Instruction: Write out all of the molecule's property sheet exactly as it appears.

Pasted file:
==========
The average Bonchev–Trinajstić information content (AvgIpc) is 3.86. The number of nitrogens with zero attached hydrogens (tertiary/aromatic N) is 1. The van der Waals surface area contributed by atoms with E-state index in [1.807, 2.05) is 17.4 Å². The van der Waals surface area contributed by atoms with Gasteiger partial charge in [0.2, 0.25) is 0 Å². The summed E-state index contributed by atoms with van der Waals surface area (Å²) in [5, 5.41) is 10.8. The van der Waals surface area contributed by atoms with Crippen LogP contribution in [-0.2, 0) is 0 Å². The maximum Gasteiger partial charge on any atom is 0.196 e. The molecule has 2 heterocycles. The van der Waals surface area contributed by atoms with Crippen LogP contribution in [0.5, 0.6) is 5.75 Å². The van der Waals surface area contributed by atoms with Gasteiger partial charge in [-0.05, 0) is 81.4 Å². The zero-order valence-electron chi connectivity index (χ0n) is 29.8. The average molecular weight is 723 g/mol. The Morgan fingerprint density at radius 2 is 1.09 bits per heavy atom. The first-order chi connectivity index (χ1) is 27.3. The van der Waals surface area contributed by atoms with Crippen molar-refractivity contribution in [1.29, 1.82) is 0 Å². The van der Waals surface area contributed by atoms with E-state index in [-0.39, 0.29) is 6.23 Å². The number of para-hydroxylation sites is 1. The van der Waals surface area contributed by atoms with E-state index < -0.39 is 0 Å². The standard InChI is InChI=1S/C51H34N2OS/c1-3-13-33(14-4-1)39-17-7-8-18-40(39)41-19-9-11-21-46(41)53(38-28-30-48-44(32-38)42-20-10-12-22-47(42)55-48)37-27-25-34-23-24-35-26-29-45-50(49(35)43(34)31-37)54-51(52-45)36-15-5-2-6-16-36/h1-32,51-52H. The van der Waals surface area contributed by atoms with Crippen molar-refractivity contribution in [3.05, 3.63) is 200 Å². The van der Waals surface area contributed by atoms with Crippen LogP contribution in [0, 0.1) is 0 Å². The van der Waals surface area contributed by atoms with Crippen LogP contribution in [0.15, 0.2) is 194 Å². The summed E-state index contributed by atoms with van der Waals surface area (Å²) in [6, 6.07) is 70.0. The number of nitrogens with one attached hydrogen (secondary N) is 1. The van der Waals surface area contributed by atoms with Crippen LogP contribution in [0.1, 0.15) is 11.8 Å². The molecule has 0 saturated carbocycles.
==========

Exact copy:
The average Bonchev–Trinajstić information content (AvgIpc) is 3.86. The number of nitrogens with zero attached hydrogens (tertiary/aromatic N) is 1. The van der Waals surface area contributed by atoms with E-state index in [1.807, 2.05) is 17.4 Å². The van der Waals surface area contributed by atoms with Gasteiger partial charge in [0.2, 0.25) is 0 Å². The summed E-state index contributed by atoms with van der Waals surface area (Å²) in [5, 5.41) is 10.8. The van der Waals surface area contributed by atoms with Crippen LogP contribution in [-0.2, 0) is 0 Å². The maximum Gasteiger partial charge on any atom is 0.196 e. The molecule has 2 heterocycles. The van der Waals surface area contributed by atoms with Crippen LogP contribution in [0.5, 0.6) is 5.75 Å². The van der Waals surface area contributed by atoms with Gasteiger partial charge in [-0.05, 0) is 81.4 Å². The zero-order valence-electron chi connectivity index (χ0n) is 29.8. The average molecular weight is 723 g/mol. The Morgan fingerprint density at radius 2 is 1.09 bits per heavy atom. The first-order chi connectivity index (χ1) is 27.3. The van der Waals surface area contributed by atoms with Crippen molar-refractivity contribution in [1.29, 1.82) is 0 Å². The van der Waals surface area contributed by atoms with E-state index in [-0.39, 0.29) is 6.23 Å². The number of para-hydroxylation sites is 1. The van der Waals surface area contributed by atoms with E-state index < -0.39 is 0 Å². The standard InChI is InChI=1S/C51H34N2OS/c1-3-13-33(14-4-1)39-17-7-8-18-40(39)41-19-9-11-21-46(41)53(38-28-30-48-44(32-38)42-20-10-12-22-47(42)55-48)37-27-25-34-23-24-35-26-29-45-50(49(35)43(34)31-37)54-51(52-45)36-15-5-2-6-16-36/h1-32,51-52H. The van der Waals surface area contributed by atoms with Crippen molar-refractivity contribution in [3.05, 3.63) is 200 Å². The van der Waals surface area contributed by atoms with Crippen LogP contribution in [0, 0.1) is 0 Å². The van der Waals surface area contributed by atoms with Crippen LogP contribution in [0.15, 0.2) is 194 Å². The summed E-state index contributed by atoms with van der Waals surface area (Å²) in [6, 6.07) is 70.0. The number of nitrogens with one attached hydrogen (secondary N) is 1. The van der Waals surface area contributed by atoms with Crippen LogP contribution in [0.1, 0.15) is 11.8 Å². The molecule has 0 saturated carbocycles.